Check out the site here. Ok, it's huge and looks like a trash truck but imagine the adventures one could take. Alaska to South America? No problem. Africa from the Mediterranean south? Check. I especially like the list of features they have on a used one for sale here in the US. End of the world approaching? No problemo!!

Ok, it costs $600k. Like I said, it's all about choices.


Slipping and Sliding

This weekend found me back at Scout Camp with the "Pugulance". Given that football season is over here in Minnesota, attendance was over 700 parents and scouts combined both days. There were lots of bumps and bruises tended to, and both an adult and scout went to the local ER, one for observation for a head injury and one for a dislocated shoulder. But, by all reports, everyone had a blast -- the snow tubing hill was extremely fast and the broom ball court was in perfect condition.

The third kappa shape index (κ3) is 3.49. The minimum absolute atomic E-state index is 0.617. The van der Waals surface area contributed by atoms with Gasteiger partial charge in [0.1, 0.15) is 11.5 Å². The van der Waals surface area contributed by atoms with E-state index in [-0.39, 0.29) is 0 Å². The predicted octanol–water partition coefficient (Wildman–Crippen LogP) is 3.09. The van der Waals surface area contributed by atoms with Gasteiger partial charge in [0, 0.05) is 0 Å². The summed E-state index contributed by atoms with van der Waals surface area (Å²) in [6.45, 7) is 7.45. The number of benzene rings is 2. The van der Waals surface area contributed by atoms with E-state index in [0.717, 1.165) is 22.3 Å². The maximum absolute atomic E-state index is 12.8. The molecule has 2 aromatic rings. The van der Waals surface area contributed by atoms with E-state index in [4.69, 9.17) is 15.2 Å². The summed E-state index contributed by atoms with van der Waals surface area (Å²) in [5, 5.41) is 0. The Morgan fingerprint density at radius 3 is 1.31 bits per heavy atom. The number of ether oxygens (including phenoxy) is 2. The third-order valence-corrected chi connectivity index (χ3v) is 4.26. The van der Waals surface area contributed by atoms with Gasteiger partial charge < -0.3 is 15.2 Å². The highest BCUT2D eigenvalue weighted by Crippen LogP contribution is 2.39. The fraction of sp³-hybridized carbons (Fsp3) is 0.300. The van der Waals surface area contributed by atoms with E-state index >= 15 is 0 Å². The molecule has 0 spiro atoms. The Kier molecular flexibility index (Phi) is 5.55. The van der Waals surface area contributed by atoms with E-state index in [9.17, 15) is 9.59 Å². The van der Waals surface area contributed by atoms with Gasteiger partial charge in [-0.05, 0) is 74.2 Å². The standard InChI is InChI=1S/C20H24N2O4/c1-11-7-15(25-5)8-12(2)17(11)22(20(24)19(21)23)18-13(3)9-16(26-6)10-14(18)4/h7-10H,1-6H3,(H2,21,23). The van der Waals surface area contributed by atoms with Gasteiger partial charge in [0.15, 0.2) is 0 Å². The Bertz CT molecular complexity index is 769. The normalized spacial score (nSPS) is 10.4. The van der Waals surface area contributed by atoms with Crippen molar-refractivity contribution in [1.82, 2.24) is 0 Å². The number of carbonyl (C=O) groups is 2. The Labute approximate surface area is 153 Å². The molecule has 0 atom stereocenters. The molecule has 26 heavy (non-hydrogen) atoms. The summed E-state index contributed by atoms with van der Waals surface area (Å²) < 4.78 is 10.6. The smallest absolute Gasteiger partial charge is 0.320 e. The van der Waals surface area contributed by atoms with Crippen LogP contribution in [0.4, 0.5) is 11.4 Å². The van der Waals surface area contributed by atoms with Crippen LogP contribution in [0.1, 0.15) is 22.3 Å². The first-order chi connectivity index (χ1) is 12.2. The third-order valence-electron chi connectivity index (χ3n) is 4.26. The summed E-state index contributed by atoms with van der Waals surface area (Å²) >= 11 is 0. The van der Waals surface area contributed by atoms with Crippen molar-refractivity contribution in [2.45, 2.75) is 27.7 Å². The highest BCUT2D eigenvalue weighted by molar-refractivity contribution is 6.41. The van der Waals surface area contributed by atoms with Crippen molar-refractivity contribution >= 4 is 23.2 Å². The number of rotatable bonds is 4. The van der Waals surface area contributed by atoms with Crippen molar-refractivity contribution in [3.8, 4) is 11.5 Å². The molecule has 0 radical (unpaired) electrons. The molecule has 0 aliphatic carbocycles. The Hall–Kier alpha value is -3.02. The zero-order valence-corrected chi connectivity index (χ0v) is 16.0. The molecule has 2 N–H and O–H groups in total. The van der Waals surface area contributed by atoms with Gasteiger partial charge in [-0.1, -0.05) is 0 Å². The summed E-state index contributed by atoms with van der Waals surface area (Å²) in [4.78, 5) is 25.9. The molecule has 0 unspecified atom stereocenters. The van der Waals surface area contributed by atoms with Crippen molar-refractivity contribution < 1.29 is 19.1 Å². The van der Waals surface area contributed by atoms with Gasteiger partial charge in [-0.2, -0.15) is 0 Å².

Almost the entire camp is covered in a sheet of ice, and the field where most of the activities take place is a combination of smooth fast tracks where campers have beat a path, and deep holes. I made a number of trips across both to tend to the victims of aerial snow tube launches, and by the end of the second day, people were cheering me on as I bounced through the holes. Based on the minor injuries I was being called for, I'm pretty watching some dumb ass riding a bike over and through what amounted to frozen gopher holes, was worth the price of admission.

I leave before dawn to get to camp, and this weekend, the full moon was absolutely stunning. I am told this will be the largest moon visible to us this year given its proximity and with the cold, clear skies, it was a treat. Taken with my cell phone camera, the picture above does not do justice to the moon's size and clarity.

The icing on the cake was the bald eagle that circled the field for several hours on Sunday. It flew low enough several times that one wondered if it was casing all those nice plump little scouts for dinner.